Mars Ingenuity helicopter goes farther and faster for dramatic fourth flight

NASA's helicopter is turning into the Evel Knievel of Mars explorers.

Amanda Kooser
Freelance writer Amanda C. Kooser covers gadgets and tech news with a twist for CNET. When not wallowing in weird gear and iPad apps for cats, she can be found tinkering with her 1956 DeSoto.
Amanda Kooser
2 min read

NASA's "high-risk, high-reward" Ingenuity helicopter is pouring on the rewards. It completed its fourth and most ambitious test flight across Mars on Friday. "Success," NASA JPL tweeted, saying Ingenuity went father and faster than ever before. 

NASA also shared a nifty image from one of the Perseverance rover's cameras showing the helicopter in flight in the distance.

Ingenuity had originally been scheduled for a fourth flight on Thursday, but a known glitch prevented the rotorcraft from switching into flight mode. The chopper remained safe and healthy and ready for the redo.

The plan for the latest test was to fly the helicopter to an altitude of 16 feet (5 meters), collect images of the landscape below, hover and then head back to its takeoff spot. The flight path was set to take it 436 feet (133 meters) downrange and last 117 seconds.

It takes time to send the data back from Mars, but NASA is expecting to receive a bounty of photos snapped by the helicopter during the flight. This will help prove the rotorcraft's potential for use as a scout that can assist surface vehicles like rovers as they explore from the ground.

NASA said the plucky chopper already "has met or surpassed all of its technical objectives." That gave the helicopter team license to try the more daring fourth flight to push its capabilities in the thin atmosphere of Mars.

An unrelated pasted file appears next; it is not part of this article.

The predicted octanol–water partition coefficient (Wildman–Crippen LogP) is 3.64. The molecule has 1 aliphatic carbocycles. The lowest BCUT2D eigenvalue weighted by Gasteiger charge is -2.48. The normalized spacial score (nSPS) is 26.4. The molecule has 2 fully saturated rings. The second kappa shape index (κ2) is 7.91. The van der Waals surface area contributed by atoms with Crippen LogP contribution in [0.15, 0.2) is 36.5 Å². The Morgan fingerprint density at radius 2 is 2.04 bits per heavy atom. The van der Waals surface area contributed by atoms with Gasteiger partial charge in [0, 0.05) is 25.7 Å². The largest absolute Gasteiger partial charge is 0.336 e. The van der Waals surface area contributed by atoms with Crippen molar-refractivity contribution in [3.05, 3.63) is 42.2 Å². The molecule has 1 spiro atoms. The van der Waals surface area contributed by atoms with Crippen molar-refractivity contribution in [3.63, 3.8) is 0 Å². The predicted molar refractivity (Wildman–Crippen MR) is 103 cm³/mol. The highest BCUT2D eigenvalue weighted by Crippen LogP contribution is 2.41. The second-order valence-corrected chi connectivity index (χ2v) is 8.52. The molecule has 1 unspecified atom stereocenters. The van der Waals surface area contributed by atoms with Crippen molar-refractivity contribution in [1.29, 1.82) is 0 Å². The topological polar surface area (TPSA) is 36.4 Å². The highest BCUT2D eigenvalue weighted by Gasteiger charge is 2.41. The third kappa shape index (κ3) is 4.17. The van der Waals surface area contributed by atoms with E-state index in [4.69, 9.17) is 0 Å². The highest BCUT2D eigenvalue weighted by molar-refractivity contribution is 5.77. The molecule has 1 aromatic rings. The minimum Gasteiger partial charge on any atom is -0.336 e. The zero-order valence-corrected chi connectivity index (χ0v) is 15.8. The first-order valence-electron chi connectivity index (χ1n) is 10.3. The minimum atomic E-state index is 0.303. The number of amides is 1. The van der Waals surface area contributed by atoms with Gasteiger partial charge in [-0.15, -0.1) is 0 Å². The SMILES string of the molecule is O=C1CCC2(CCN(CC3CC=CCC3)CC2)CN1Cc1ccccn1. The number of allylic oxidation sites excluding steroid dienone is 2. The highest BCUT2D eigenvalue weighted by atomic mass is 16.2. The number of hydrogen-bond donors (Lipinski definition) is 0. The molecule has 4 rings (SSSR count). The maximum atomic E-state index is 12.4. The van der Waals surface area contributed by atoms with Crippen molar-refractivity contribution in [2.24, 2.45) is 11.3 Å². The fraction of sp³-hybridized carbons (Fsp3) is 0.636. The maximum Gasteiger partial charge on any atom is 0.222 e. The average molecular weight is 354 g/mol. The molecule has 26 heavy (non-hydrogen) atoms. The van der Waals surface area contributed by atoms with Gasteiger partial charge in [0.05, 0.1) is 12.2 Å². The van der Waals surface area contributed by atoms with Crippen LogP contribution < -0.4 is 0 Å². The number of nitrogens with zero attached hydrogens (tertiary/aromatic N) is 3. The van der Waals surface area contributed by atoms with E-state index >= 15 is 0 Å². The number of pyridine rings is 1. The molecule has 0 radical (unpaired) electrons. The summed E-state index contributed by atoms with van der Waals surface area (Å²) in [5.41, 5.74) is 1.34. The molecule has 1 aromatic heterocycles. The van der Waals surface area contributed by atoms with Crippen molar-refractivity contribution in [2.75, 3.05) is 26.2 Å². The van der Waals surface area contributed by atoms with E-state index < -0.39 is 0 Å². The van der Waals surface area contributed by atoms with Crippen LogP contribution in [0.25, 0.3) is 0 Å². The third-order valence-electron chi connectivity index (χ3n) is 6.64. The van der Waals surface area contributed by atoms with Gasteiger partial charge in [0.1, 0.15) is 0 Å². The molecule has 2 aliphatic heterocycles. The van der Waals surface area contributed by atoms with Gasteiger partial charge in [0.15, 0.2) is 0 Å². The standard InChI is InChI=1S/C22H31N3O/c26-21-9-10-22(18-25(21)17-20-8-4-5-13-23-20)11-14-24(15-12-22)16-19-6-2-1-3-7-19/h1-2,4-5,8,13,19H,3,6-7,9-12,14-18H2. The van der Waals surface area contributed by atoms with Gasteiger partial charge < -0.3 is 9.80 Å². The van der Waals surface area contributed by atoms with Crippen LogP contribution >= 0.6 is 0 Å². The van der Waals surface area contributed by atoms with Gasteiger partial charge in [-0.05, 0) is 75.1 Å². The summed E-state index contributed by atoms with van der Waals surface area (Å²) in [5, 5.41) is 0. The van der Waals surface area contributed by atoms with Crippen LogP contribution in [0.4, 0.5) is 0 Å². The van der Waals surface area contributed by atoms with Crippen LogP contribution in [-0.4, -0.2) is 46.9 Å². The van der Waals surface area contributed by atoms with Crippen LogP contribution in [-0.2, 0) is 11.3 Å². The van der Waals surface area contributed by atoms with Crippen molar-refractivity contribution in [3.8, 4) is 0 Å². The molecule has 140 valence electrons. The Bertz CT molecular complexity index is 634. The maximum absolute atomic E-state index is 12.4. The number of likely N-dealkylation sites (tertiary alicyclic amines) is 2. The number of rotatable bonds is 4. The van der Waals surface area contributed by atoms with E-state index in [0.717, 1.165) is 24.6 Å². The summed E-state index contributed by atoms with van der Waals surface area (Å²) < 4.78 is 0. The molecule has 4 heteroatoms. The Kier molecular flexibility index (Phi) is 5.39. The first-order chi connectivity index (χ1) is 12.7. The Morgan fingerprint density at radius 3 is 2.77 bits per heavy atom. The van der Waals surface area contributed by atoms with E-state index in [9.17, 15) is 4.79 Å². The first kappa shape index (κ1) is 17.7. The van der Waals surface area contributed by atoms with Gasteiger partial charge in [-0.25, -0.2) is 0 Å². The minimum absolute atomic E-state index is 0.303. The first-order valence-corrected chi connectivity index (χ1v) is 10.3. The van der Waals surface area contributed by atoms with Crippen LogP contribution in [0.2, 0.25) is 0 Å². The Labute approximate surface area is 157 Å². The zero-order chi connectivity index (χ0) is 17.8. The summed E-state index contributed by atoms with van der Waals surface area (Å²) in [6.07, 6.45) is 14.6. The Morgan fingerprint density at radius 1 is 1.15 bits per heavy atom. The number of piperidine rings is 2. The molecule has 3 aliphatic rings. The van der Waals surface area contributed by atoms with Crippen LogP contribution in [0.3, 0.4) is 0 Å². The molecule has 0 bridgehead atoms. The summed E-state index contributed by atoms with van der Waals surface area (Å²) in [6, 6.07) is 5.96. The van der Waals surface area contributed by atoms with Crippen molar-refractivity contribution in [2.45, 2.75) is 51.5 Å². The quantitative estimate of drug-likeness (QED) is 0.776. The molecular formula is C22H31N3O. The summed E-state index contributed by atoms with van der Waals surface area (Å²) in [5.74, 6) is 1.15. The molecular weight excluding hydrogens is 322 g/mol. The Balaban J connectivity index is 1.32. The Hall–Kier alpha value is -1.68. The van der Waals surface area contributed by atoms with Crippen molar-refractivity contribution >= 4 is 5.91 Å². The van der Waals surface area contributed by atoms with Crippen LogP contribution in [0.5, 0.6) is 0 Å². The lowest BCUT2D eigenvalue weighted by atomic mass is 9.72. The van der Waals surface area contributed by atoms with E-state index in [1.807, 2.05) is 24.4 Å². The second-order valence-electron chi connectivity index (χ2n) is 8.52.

Ingenuity will soon move into a new demonstration phase if its planned fifth flight is also successful. The next phase will prioritize Perseverance and look at how Ingenuity can assist the rover's mission to study Mars and look for signs of ancient microbial life.

Perseverance is on the move and looking for interesting rocks to check out. Ingenuity may try to tag along. "The helicopter can use these opportunities to perform aerial observations of rover science targets, potential rover routes, and inaccessible features while also capturing stereo images for digital elevation maps," said NASA in a statement on Friday.

The rotorcraft no longer has to prove that powered, controlled flight is possible on another planet. It's done that and more. Every flight from here on out will just add to its aerial legacy.   

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